BY PETRE WILLIAMS-RAYNOR Career & Education editor firstname.lastname@example.org
IT'S been a long road back from pre-eclampsia for Nurse Ucallee Watson Glenister, who lost one of her children to the dreaded disorder and with it the hope of having any others.
Fortunately, sheis mother to two older children — a son, Shanue, 18, and a daughter, Shanice, 15 — who she said are her pride and joy. They, and her husband Devroy, are the reason she was able to cling to life after pre-eclampsia struck four years ago.
"What happened to me was that the protein in my urine and blood pressure started rising. I [also] started to swell. One weekend I was at home, I got a stroke on my left side and when I went into the hospital, they advised me that I had [pre-eclampsia] and that they were going to try and see how they can save the baby. However, they said I am their priority," she told the Jamaica Observer.
What followed was pretty standard for women who turn up to hospital with pre-eclampsia — one of the hypertensive disorders that affects pregnant women, and which has claimed the lives of some 28 of them in Jamaica in the last five years, according to Ministry of Health statistics.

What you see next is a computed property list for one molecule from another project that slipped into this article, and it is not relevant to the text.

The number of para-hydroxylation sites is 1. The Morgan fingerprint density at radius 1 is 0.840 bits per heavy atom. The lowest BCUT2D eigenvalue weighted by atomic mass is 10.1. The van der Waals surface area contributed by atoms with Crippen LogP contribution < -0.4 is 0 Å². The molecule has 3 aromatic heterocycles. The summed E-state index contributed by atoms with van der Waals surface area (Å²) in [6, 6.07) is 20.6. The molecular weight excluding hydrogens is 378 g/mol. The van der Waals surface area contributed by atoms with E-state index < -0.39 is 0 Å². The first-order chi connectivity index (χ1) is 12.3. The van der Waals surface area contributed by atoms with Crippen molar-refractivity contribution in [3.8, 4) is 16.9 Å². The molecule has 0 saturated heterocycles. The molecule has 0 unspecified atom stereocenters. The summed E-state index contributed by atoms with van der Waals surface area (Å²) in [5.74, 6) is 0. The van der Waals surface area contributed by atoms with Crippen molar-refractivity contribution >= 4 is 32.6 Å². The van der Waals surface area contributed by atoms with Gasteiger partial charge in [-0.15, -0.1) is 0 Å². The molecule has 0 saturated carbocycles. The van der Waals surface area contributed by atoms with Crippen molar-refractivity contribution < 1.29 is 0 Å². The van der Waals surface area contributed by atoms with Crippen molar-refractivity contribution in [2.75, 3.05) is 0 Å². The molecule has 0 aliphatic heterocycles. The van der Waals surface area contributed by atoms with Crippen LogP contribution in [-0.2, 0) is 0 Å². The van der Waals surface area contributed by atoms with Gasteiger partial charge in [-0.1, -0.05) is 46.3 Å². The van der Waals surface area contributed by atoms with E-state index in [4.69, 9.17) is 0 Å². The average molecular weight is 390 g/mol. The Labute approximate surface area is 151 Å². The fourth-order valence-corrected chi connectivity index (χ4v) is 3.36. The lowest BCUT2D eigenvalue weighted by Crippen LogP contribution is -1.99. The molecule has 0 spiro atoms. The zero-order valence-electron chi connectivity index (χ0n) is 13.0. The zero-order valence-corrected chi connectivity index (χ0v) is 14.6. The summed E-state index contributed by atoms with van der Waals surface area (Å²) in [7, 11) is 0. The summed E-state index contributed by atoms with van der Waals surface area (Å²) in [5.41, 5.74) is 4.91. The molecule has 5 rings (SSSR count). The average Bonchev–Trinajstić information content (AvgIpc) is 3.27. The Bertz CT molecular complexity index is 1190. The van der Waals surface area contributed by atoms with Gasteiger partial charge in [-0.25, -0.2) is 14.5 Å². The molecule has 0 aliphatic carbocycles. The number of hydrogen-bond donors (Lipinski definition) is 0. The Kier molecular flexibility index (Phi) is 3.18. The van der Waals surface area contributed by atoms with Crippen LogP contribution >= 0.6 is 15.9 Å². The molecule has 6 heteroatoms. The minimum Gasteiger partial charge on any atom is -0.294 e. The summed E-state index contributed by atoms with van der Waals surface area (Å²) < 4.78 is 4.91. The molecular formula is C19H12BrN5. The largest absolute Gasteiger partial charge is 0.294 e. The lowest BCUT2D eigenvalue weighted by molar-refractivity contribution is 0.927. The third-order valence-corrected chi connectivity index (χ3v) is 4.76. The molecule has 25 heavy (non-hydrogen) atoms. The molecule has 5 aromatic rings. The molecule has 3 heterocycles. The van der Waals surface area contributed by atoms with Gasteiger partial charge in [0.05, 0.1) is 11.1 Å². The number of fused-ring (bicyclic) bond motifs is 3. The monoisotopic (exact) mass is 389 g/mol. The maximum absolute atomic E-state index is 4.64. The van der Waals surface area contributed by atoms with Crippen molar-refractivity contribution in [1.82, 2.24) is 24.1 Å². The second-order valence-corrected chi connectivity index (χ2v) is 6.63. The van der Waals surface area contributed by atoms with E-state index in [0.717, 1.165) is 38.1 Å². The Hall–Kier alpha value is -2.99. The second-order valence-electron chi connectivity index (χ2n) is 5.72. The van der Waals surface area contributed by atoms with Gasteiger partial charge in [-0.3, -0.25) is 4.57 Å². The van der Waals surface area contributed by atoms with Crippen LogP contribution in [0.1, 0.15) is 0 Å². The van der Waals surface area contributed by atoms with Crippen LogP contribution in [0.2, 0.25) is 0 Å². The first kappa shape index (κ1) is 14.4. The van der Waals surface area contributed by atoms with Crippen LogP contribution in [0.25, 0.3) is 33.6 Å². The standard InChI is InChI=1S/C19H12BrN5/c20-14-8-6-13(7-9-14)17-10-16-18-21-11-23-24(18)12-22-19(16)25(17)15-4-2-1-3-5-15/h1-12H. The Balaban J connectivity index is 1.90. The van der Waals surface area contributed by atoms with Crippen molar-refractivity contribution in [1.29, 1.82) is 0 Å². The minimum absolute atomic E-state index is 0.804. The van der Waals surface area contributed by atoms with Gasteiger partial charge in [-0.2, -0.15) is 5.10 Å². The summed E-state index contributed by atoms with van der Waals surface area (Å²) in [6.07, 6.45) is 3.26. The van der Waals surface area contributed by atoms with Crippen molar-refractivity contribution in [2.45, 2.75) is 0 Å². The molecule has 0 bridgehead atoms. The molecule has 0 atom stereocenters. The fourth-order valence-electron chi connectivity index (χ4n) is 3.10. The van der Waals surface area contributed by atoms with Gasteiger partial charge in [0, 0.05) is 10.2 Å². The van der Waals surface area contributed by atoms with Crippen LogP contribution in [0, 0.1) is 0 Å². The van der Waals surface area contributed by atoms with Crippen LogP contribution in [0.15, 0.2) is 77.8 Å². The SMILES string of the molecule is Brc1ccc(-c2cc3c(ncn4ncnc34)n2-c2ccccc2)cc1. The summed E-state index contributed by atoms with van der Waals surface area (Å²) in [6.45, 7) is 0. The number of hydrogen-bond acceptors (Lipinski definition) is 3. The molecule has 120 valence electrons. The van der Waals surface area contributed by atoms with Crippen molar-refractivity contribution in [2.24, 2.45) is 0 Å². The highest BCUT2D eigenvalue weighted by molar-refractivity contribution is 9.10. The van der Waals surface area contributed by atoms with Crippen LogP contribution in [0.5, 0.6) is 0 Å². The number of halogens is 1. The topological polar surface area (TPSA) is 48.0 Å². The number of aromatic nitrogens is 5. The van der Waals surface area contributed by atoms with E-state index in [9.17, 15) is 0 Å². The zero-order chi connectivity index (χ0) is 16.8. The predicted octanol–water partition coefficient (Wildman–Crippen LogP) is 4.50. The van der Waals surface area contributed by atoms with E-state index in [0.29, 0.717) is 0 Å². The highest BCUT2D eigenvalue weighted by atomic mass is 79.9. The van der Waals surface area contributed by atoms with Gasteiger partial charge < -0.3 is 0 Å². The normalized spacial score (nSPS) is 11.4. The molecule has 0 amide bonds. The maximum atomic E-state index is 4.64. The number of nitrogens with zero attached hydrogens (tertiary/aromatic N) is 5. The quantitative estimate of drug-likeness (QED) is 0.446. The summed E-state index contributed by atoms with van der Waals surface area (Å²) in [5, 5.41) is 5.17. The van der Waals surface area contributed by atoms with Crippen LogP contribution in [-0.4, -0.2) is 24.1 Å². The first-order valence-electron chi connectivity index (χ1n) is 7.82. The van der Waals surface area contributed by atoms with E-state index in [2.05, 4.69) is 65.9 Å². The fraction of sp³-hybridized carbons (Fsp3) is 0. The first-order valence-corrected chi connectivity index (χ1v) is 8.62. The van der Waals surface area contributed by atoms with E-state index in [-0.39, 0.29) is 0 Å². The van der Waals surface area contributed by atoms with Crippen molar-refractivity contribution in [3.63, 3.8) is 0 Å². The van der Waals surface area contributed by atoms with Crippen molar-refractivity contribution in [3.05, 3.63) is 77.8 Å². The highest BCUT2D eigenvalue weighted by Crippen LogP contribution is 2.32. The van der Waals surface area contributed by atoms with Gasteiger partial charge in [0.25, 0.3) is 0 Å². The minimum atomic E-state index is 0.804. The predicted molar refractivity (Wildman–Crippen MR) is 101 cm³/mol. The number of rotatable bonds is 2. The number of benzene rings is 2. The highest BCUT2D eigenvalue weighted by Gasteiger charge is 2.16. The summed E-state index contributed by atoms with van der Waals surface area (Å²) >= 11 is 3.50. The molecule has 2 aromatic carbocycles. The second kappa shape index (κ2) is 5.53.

Watson Glenister — a nurse of more than a decade — was put on medication to help her baby's lungs mature even as she was given blood pressure medication and painful magnesium sulphate injections to prevent further seizures. When it came time for the delivery of her baby — a little girl — doctors contemplated a Caesarian section, but given the extent to which her body had swollen due to oedema they opted to deliver her naturally, the nurse said.
Watson Glenister can hardly recall the birth, but is clear on the fact that when she came fully to consciousness, her child had not survived.
"My husband didn't take it very well at all. They had problems taking back the baby from him after showing her to him," she recalled. "I heard that he broke down in tears."
And even as her husband went through that ordeal, the medical team fought to save her life.
"They had me there monitoring me and kept sedating me. One day I was as there and I heard them saying something like, 'she is haemorrhaging'. They had to give me two bags of plasma with a bag of 1,000 mg normal saline. They had to rehydrate me a bit [with the saline] and they gave me the plasma because I needed blood," she said.
Eventually, her blood pressure was controlled, and she was moved from the intensive care unit.
"My greatest problem started when they took me from intensive care and put me on the ward where they had the ladies with their babies," Watson Glenister said. "I kept seeing them with their babies and I don't have a baby. And there was this lady who every time she goes to the bathroom, she asked me to give an eye to the baby. And then when she came back, she took the baby."